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Candidate Q&A – Atlanta City Council District 5 candidate Liliana Bakhtiari

campaign coverage Kirkwood and East Lake Metro ATL Trending

Candidate Q&A – Atlanta City Council District 5 candidate Liliana Bakhtiari

April 30, 2017. Atlanta, GA. Liliana Bakhtiari, candidate for Atlanta City Council District 5. Photo by Michael A. Schwarz

Editor’s note: Decaturish and the Tucker Observer have published an Elections Guide, a 76-page e-edition featuring Q&As with nearly every candidate running in our communities. To see it, click here. This special e-edition features candidates running for public office in Decatur, Avondale Estates, Atlanta City Council District 5, Clarkston Tucker and Stone Mountain.  There is a PDF version of this, which you can see by clicking here, but due to the format of this e-edition, we strongly encourage you to use the e-reader version.

Decaturish provided each candidate in our local races with a series of questions about local issues. Here are the answers of Atlanta City Council District 5 candidate Liliana Bakhtiari. The answers have not been edited. 

1)      Why are you running for this office?

I am running NOW because the issues facing our community cannot wait. Our neighbors are losing their homes due to predatory buying/lending and a lack of affordable housing policy. The direct services offered to our unsheltered populations are falling short. Our seniors feel forgotten and unsupported, and our infrastructure is crumbling. Plus there is a huge lack of creativity and political will with public transportation and sustainability practices. I am passionate about proactive solutions for a more affordable, equitable, and accessible city for all of our residents, and I am excited to get to work.

2)      What makes you a better candidate than your opponents?

My greatest strength is that I have experienced many of the hardships facing our neighbors first hand. I have experienced homelessness and housing insecurity; I have lost loved ones to violent crime; I have experienced workplace discrimination. All of these lived experiences will directly translate into the policy I put forward as our next councilmember. Additionally, I am the only candidate in the race for District 5 with established intergovernmental relationships and non-governmental relationships that can help move us forward where we have so often stalled as a city. As our next councilmember, I will actively work to close the silos between our city departments, and will leverage my relationships with APS, County Commissions, State Offices, and Federal Offices to make substantive change.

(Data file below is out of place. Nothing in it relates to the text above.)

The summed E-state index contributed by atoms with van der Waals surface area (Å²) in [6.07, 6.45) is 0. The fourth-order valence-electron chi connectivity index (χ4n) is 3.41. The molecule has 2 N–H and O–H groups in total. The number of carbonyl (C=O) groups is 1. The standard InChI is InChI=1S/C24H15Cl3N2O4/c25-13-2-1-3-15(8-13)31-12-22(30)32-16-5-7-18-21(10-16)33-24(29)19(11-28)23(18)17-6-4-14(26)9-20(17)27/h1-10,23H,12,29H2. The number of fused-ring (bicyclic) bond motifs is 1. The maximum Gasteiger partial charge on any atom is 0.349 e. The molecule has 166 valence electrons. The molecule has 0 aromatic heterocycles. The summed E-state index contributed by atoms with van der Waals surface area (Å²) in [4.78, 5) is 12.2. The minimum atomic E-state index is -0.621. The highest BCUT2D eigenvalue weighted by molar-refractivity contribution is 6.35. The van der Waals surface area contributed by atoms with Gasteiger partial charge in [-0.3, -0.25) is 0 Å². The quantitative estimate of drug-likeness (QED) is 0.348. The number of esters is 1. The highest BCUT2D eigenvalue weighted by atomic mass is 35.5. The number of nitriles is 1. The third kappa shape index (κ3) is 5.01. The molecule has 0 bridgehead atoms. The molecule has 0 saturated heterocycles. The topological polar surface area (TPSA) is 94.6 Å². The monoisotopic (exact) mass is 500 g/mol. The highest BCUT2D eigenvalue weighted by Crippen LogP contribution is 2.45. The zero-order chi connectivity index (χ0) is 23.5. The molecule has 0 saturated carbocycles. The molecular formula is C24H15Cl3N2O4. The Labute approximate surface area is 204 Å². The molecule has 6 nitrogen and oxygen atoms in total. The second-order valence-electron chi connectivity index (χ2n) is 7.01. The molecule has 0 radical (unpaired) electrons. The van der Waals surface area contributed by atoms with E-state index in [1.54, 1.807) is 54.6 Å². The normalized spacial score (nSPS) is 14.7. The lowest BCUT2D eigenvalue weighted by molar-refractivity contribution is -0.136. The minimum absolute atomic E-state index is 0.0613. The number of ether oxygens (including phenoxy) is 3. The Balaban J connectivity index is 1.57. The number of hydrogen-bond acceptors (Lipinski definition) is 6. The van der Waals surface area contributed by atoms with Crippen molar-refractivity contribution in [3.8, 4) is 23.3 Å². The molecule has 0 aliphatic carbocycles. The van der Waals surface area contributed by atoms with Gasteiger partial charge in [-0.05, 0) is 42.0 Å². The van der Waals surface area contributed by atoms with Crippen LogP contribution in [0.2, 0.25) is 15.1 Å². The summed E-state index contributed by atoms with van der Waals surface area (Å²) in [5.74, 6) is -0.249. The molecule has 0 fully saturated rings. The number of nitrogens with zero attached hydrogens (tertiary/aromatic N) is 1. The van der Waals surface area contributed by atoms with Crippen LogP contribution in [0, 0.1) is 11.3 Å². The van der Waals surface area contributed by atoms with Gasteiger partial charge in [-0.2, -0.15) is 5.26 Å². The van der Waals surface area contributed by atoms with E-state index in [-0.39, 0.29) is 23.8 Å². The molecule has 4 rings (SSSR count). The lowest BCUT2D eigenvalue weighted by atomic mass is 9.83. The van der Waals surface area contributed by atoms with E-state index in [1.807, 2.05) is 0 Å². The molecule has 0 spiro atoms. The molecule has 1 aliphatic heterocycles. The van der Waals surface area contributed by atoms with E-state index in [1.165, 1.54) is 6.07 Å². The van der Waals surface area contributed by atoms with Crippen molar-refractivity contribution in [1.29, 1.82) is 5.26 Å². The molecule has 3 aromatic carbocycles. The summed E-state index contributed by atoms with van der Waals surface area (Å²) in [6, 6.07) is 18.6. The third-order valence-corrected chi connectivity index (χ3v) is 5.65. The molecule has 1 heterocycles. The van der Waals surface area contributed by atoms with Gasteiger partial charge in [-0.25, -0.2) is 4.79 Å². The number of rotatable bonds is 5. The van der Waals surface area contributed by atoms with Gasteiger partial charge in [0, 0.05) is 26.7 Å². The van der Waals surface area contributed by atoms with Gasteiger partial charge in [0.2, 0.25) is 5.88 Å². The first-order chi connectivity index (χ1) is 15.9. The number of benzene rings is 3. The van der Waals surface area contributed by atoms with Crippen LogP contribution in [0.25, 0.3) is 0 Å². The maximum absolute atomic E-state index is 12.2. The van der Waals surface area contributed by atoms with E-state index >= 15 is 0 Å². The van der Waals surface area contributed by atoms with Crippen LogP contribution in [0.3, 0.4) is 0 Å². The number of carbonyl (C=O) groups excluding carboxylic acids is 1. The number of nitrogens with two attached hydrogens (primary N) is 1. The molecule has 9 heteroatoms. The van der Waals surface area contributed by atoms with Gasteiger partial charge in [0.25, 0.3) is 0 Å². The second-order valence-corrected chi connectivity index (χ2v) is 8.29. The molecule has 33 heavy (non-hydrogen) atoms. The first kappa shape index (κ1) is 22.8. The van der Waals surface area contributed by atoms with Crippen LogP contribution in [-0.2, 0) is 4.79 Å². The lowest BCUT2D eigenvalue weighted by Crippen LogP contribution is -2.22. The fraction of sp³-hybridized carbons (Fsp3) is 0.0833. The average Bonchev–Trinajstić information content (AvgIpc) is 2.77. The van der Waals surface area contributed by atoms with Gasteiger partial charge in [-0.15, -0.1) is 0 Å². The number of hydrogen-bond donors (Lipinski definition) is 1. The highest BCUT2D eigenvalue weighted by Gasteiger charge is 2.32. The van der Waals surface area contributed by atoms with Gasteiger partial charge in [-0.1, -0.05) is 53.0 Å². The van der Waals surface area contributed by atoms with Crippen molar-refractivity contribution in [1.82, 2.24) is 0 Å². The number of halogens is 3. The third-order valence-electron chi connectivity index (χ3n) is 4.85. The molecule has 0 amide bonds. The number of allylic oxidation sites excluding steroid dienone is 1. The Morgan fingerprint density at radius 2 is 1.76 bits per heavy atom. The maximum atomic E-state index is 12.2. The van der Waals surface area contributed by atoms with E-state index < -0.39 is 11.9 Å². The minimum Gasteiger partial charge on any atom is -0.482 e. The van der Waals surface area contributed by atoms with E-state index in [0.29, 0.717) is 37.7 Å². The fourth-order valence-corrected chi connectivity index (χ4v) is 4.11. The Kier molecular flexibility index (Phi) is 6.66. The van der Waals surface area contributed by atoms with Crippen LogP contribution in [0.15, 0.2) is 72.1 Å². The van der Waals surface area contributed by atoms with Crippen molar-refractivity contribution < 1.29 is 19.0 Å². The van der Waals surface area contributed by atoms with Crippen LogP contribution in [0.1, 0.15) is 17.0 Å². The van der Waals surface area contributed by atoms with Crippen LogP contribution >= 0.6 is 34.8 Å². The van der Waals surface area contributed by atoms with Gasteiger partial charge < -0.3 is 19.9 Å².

3)      If elected, what are your top two or three priorities?

My top three priority areas are affordable housing, public safety, & green/resilient infrastructure.

4)      In your opinion, what are the most important issues facing Kirkwood and East Lake?

The two biggest issues facing Kirkwood and East Lake are public safety & affordability housing. These issues are very closely intertwined. As our housing crisis escalates, desperate neighbors are turning to desperate actions. What we’re doing isn’t working and we need both short-term tactics and long-term solutions to address the root causes of poverty and violent crime, so that every member of our community can feel safe and supported regardless of zip code.

5)      What is your current opinion of the Atlanta Police Department and are there any changes you would advocate for if you are elected?

The Atlanta Police Department is severely understaffed and overburdened by jobs they should not be handling. As our next councilmember, I would advocate for diversifying our public safety response teams to include 24-hour mental health and poverty response, an unarmed dedicated traffic team, as well as a dedicated team to pursue repeat violent offenders. Additionally, I would advocate for transparency around the police budget so that the public can better understand how their funding is being spent, because in order to promote community safety we must start with community trust.

6)      Violent crime has increased in the city of Atlanta. What should the police department be doing to get crime under control and how do you balance that against calls to reform police departments around the nation?